Expenses is a normal drawer, having no hallways or rooms, just a large, tattered black leather book. On its cover the words, YOUR LIFE: DEBITS AND CREDITS are embossed in flaking gold leaf. Thick and heavy, the book bears with it the unforgettable scent of gold, silver, and printed money.

Mazes is another normal drawer, containing a manila colored folder nearly overflowing with papers, and a palm sized cherry-wood box. Sealed with a silver clasp, the box contains a globe that in turn contains a city. An island filled with buildings of similar design as the tower, save they have no temples atop them. Looking through the magnifying glass, also contained in the box, one can the city is alive with movement. Minute people go about their lives as metal carriages without horses travel up and down the tiny streets, oblong silver balloons ply the 'skies', everyone oblivious to the god sized people looking in at them.


An example of some of the photos from the wall - By Bryan Durushia

1a – Hallway Imagery
Steps echo oddly, sound returning as if from a larger space, or the originating sound coming under foot after the echo's arrival. These walls, unmarred by water's corruption, are covered in pictures within frames, all of equal size and spacing. Monochrome images of figures and settings from the mundane to the bizarre. Children wearing strangely formed masks on a playground. Men and women facing away from the camera, turned towards a lonely house. Doctors and nurses wearing animal masks, standing in places far too dirty to be called hospitals. All of the pictures possess a level of depth not present in other photographs or portraits. Scenes shift as the viewer moves, giving different perspectives from differing angles. If inspected closely, the frames and pictures show themselves to be windows into times made still and colored in grays.

Sharp taps of footsteps on the checked floor approach from the door, their echoes approaching from the hall's opposite end. A flash of quick movement through the pictures, a monochrome form whipping through black and white worlds. Originating sounds of running feet moving with a humanoid form moving within the pictures. In some pictures the form is as small as the rest of the objects in frame, in others it takes up multiple pictures as if they are individual panes in a single, large window. A hiss, a flash of bone white, the swish of claws cutting the air. Movement in the pictures as the form comes back around for another swipe...


2 – Questionable Practices Beyond This Point
Five feet lays between the Questionable Practices door and the sudden drop at the end of the hallway. Checkered black and white tiles continue down the steep angled drop of the hallway, the floor of the drop ninety degrees from the current position. It continues 'downward' for twenty-feet or more before angling downward again, out of sight. A hallway of similar height and width, though its walls are lined with doors too close together to allow for rooms of any regular size. Each door along the hallway different from the others, crafted in widely varying styles and even sizes.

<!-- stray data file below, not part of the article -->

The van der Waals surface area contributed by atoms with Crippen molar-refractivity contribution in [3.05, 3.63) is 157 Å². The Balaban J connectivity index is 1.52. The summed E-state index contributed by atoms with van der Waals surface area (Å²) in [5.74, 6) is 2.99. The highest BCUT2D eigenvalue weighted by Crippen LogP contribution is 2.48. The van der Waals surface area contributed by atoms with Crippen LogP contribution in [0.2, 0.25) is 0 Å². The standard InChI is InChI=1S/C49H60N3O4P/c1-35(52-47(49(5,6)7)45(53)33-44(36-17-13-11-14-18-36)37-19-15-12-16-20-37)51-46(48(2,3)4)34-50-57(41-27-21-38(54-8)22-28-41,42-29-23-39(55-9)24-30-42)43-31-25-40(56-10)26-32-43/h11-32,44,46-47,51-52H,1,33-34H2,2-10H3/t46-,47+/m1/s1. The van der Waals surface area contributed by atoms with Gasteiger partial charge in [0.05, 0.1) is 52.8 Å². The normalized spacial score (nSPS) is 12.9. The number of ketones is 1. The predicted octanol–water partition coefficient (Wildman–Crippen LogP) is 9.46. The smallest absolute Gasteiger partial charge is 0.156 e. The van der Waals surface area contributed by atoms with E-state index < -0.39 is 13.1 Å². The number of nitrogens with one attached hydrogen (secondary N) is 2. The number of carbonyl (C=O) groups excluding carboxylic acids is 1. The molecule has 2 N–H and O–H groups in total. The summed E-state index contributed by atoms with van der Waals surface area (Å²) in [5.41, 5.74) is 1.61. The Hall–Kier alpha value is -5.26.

Questionable Practices is unlocked, the door swinging in easily on well oiled hinges without a sound. Beyond the threshold, a room of many purposes compressed into a single space: a workshop, an operation theater, a jumble of mechanical equipment, and a cone-shaped object large enough to fit two adult humans. Floors blend into one another: antiseptic white tile, bare and smooth concrete, and black rubber. Dimensions bow out and flex inwards intermittently, creating a sense of travel without movement.

A tool strewn workbench is the closest destination from the door, an oil stained wood surface covered in tools and mechanisms. Most of the tools are familiar in one aspect or another, others having purposes that may only be guessed at.

An operation theater, stadium seating around the roof that appears in one moment to be too small for humans to sit in, and in another just seems very high up and far away. Surgical tools lay scattered on the floor, metal trays overturned onto their sides near an operation table atop a hydraulic lift. Ripped sheets writhe on the tabletop, though nothing lays atop or beneath them. Stains dot the area, some large enough to be called puddles. A technicolor fluid of luminescent, shifting rainbow hues cover scalpel blades, floors, and sheets. Shifting bands of color move in the fluid, at times taking on familiar shapes that soothe the mind into a soporific state.